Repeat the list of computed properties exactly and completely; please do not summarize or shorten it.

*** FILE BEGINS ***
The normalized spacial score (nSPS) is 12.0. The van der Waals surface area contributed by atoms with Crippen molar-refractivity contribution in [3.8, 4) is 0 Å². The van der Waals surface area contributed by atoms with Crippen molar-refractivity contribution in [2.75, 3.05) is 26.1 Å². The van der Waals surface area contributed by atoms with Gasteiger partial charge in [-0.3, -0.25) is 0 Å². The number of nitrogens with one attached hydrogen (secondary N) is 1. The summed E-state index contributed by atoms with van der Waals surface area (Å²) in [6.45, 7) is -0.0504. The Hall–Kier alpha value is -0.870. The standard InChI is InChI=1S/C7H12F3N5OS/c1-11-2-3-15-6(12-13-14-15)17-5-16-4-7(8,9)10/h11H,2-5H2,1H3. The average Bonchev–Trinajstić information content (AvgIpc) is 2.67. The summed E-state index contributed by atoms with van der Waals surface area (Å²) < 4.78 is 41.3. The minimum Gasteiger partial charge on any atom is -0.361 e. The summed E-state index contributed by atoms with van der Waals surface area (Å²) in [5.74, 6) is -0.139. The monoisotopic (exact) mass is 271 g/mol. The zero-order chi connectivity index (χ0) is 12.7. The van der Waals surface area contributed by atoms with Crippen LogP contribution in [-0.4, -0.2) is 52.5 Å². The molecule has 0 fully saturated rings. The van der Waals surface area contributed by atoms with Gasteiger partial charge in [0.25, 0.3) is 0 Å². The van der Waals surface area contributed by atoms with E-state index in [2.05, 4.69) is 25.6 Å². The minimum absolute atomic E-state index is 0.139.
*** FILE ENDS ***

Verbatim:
The normalized spacial score (nSPS) is 12.0. The van der Waals surface area contributed by atoms with Crippen molar-refractivity contribution in [3.8, 4) is 0 Å². The van der Waals surface area contributed by atoms with Crippen molar-refractivity contribution in [2.75, 3.05) is 26.1 Å². The van der Waals surface area contributed by atoms with Gasteiger partial charge in [-0.3, -0.25) is 0 Å². The number of nitrogens with one attached hydrogen (secondary N) is 1. The summed E-state index contributed by atoms with van der Waals surface area (Å²) in [6.45, 7) is -0.0504. The Hall–Kier alpha value is -0.870. The standard InChI is InChI=1S/C7H12F3N5OS/c1-11-2-3-15-6(12-13-14-15)17-5-16-4-7(8,9)10/h11H,2-5H2,1H3. The average Bonchev–Trinajstić information content (AvgIpc) is 2.67. The summed E-state index contributed by atoms with van der Waals surface area (Å²) < 4.78 is 41.3. The minimum Gasteiger partial charge on any atom is -0.361 e. The summed E-state index contributed by atoms with van der Waals surface area (Å²) in [5.74, 6) is -0.139. The monoisotopic (exact) mass is 271 g/mol. The zero-order chi connectivity index (χ0) is 12.7. The van der Waals surface area contributed by atoms with Crippen LogP contribution in [-0.4, -0.2) is 52.5 Å². The molecule has 0 fully saturated rings. The van der Waals surface area contributed by atoms with Gasteiger partial charge in [0.25, 0.3) is 0 Å². The van der Waals surface area contributed by atoms with E-state index in [2.05, 4.69) is 25.6 Å². The minimum absolute atomic E-state index is 0.139.